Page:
LMF had trustees, executors and an agent to help make these difficult decisions.

She wishes she had borrowed money and not sold all the land and tenanted farms, but it was against the grain.

Most of the tenants then bought their own farms.

The heart of the estate on Exmoor was retained. She gradually took farms in hand as tenants died or gave up. They farmed the land themselves, making money, with good bailiffs, John Hayes for one, and very good employees.

They had 5 flocks and 2 big beef units, one at Corman [?CHECK] and one at the Barton [?CHECK] near Simonsbath. [Back to top]
 

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RUNNING ESTATES / STAFF / SOCIAL LIFE / HUNTING / SOCIAL RESPONSIBILITIES / CHILDREN / RACING

The 2 estates worked well together.

The sawmill was given up when no longer profitable.

LMF was one of the last people to work with horses at Simonsbath and the Castle Hill forestry department. Her father got rid of them after the war and tractors were used to pull the timber out.

In her early thirties, LMF was rather worried about running the estate but also honoured and proud to have inherited, happy with her lot.

Very hard when still living in Newmarket, always seemed to be on the road, 1958 to 1965. She then left her husband and came back completely to the main house, cutting down on the number of staff.

She and her children had friends to stay, huge gang in the holidays. Her friends brought horses down too, stag and foxhunting on Exmoor.

LMF had the responsibilities of the estates, 4 children (2 girls of her own and 2 stepsons) and some, though not as many as her parents, local responsibilities. Like her mother, she was a governor of West Buckland School (originally founded and endowed by her family), eventually becoming vice chairman and now her daughter has succeeded her. Also governor of Filleigh School.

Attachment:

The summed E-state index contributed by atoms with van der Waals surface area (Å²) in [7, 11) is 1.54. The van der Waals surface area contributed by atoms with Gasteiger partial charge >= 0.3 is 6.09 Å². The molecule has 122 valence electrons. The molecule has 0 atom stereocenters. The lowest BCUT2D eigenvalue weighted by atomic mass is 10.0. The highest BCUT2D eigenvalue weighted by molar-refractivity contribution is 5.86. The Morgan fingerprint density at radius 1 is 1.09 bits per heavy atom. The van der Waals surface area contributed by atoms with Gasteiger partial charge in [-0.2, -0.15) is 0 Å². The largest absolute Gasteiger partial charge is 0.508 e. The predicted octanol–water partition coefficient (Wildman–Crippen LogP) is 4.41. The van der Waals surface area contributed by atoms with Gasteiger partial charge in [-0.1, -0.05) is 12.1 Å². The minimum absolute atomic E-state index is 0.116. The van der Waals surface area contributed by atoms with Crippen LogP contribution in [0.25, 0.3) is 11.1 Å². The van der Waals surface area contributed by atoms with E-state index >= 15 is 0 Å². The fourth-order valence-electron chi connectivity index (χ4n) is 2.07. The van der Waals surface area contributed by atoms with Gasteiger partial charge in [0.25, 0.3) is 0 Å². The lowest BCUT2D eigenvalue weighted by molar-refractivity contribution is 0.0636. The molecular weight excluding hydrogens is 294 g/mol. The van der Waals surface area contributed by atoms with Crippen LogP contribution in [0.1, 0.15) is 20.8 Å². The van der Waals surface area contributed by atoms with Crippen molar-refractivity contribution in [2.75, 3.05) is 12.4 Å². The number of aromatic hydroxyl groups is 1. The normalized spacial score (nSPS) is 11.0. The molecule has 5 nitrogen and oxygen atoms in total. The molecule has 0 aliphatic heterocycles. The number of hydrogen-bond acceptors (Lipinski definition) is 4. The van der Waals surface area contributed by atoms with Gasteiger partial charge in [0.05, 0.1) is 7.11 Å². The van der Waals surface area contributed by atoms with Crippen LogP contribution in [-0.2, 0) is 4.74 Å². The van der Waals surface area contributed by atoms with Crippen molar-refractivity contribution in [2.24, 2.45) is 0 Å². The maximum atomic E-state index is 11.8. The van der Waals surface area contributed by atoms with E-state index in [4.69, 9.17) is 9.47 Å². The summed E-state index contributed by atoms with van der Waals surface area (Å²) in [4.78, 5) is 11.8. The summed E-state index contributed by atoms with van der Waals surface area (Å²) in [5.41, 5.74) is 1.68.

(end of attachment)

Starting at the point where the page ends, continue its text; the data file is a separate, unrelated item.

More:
Her boys went to a prep school at Sunningdale, then Ampleforth and the girls went to Miss Spaldings, in Queensgate, London.

Her married name was Van Cutsen [?sp] at that time.

LMF loves flat racing and likes to go to the big meetings. Unsuccessful shares in horses.

Family outings with picnics to local point to points.
 

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GARDENING / CONIFERS AND THE CHAINS / MOVE TO GARDEN HOUSE / DAUGHTER NOW RUNS ESTATE / LIFE TODAY

[BJ repeats comment from Jim Smale about her clearing drain at sawmills]. LMF was capable of doing things for herself and worked hard in the garden at Castle Hill. Grandmother, mother and daughter all keen gardeners.

In the 40's, her father was approached by the Forestry Commission to plant conifers on the Chains. This seemed to him to be a good use of the land, but there was great local opposition, which resulted in the founding of the Exmoor Society. The scheme was dropped. She feels it would have been a mistake 

LMF moved 12 years ago to live in the Bungalow, 'the Bungy', or officially the Garden House in the walled garden at Castle Hill.

She thinks of it as a Palladian folly, painted the same colour as the house. 

Daughter and grandchildren have the benefit and joy of Castle Hill, her daughter running the estate now and doing a tremendous amount of charitable work.